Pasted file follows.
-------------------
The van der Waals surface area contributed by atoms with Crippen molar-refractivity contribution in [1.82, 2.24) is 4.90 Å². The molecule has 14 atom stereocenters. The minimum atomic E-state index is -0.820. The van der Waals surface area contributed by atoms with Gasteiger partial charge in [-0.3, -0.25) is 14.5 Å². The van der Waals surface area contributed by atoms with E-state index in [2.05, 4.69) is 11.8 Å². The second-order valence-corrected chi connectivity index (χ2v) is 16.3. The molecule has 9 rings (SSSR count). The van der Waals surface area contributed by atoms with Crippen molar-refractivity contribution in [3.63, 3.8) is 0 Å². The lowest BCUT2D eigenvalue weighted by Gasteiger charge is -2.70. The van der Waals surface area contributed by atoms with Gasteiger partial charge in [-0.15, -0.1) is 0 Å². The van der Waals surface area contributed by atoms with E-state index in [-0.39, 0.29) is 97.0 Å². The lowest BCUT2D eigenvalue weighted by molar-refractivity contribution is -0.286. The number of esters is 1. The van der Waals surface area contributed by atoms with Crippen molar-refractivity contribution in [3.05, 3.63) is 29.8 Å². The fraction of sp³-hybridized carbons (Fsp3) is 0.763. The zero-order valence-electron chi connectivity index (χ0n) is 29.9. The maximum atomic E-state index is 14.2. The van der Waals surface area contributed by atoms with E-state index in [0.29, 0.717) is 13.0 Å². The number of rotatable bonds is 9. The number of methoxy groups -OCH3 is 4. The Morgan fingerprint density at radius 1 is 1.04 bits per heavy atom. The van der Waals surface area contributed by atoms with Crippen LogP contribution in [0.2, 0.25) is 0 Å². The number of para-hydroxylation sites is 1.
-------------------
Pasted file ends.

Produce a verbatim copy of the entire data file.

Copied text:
The van der Waals surface area contributed by atoms with Crippen molar-refractivity contribution in [1.82, 2.24) is 4.90 Å². The molecule has 14 atom stereocenters. The minimum atomic E-state index is -0.820. The van der Waals surface area contributed by atoms with Gasteiger partial charge in [-0.3, -0.25) is 14.5 Å². The van der Waals surface area contributed by atoms with E-state index in [2.05, 4.69) is 11.8 Å². The second-order valence-corrected chi connectivity index (χ2v) is 16.3. The molecule has 9 rings (SSSR count). The van der Waals surface area contributed by atoms with Crippen molar-refractivity contribution in [3.63, 3.8) is 0 Å². The lowest BCUT2D eigenvalue weighted by Gasteiger charge is -2.70. The van der Waals surface area contributed by atoms with Gasteiger partial charge in [-0.15, -0.1) is 0 Å². The van der Waals surface area contributed by atoms with E-state index in [-0.39, 0.29) is 97.0 Å². The lowest BCUT2D eigenvalue weighted by molar-refractivity contribution is -0.286. The number of esters is 1. The van der Waals surface area contributed by atoms with Crippen molar-refractivity contribution in [3.05, 3.63) is 29.8 Å². The fraction of sp³-hybridized carbons (Fsp3) is 0.763. The zero-order valence-electron chi connectivity index (χ0n) is 29.9. The maximum atomic E-state index is 14.2. The van der Waals surface area contributed by atoms with E-state index in [0.29, 0.717) is 13.0 Å². The number of rotatable bonds is 9. The number of methoxy groups -OCH3 is 4. The Morgan fingerprint density at radius 1 is 1.04 bits per heavy atom. The van der Waals surface area contributed by atoms with Crippen LogP contribution in [0.2, 0.25) is 0 Å². The number of para-hydroxylation sites is 1.